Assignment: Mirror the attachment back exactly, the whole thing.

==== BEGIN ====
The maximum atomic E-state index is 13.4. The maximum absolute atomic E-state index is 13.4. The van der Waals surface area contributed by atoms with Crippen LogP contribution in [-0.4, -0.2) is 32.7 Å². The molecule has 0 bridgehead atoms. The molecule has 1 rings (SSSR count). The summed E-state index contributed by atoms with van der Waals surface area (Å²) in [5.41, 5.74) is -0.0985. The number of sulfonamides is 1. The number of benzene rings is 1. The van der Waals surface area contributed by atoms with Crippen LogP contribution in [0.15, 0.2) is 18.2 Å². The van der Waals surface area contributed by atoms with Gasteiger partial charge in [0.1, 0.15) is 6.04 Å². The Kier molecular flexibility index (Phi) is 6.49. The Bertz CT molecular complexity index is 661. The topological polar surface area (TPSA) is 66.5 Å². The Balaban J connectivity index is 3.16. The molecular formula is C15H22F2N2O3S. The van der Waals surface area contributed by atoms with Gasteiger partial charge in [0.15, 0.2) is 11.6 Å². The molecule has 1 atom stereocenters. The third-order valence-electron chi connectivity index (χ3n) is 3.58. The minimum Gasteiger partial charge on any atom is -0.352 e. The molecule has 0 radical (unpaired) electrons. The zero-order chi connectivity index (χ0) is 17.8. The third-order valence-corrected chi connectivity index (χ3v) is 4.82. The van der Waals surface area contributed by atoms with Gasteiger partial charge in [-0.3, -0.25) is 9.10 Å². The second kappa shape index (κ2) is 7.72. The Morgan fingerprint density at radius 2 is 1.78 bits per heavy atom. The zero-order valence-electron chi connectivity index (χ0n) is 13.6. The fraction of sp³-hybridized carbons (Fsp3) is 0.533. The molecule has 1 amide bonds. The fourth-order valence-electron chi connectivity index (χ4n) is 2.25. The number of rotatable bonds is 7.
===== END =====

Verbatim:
The maximum atomic E-state index is 13.4. The maximum absolute atomic E-state index is 13.4. The van der Waals surface area contributed by atoms with Crippen LogP contribution in [-0.4, -0.2) is 32.7 Å². The molecule has 0 bridgehead atoms. The molecule has 1 rings (SSSR count). The summed E-state index contributed by atoms with van der Waals surface area (Å²) in [5.41, 5.74) is -0.0985. The number of sulfonamides is 1. The number of benzene rings is 1. The van der Waals surface area contributed by atoms with Crippen LogP contribution in [0.15, 0.2) is 18.2 Å². The van der Waals surface area contributed by atoms with Gasteiger partial charge in [0.1, 0.15) is 6.04 Å². The Kier molecular flexibility index (Phi) is 6.49. The Bertz CT molecular complexity index is 661. The topological polar surface area (TPSA) is 66.5 Å². The Balaban J connectivity index is 3.16. The molecular formula is C15H22F2N2O3S. The van der Waals surface area contributed by atoms with Gasteiger partial charge in [0.15, 0.2) is 11.6 Å². The molecule has 1 atom stereocenters. The third-order valence-electron chi connectivity index (χ3n) is 3.58. The minimum Gasteiger partial charge on any atom is -0.352 e. The molecule has 0 radical (unpaired) electrons. The zero-order chi connectivity index (χ0) is 17.8. The third-order valence-corrected chi connectivity index (χ3v) is 4.82. The van der Waals surface area contributed by atoms with Gasteiger partial charge in [-0.3, -0.25) is 9.10 Å². The second kappa shape index (κ2) is 7.72. The Morgan fingerprint density at radius 2 is 1.78 bits per heavy atom. The zero-order valence-electron chi connectivity index (χ0n) is 13.6. The fraction of sp³-hybridized carbons (Fsp3) is 0.533. The molecule has 1 amide bonds. The fourth-order valence-electron chi connectivity index (χ4n) is 2.25. The number of rotatable bonds is 7.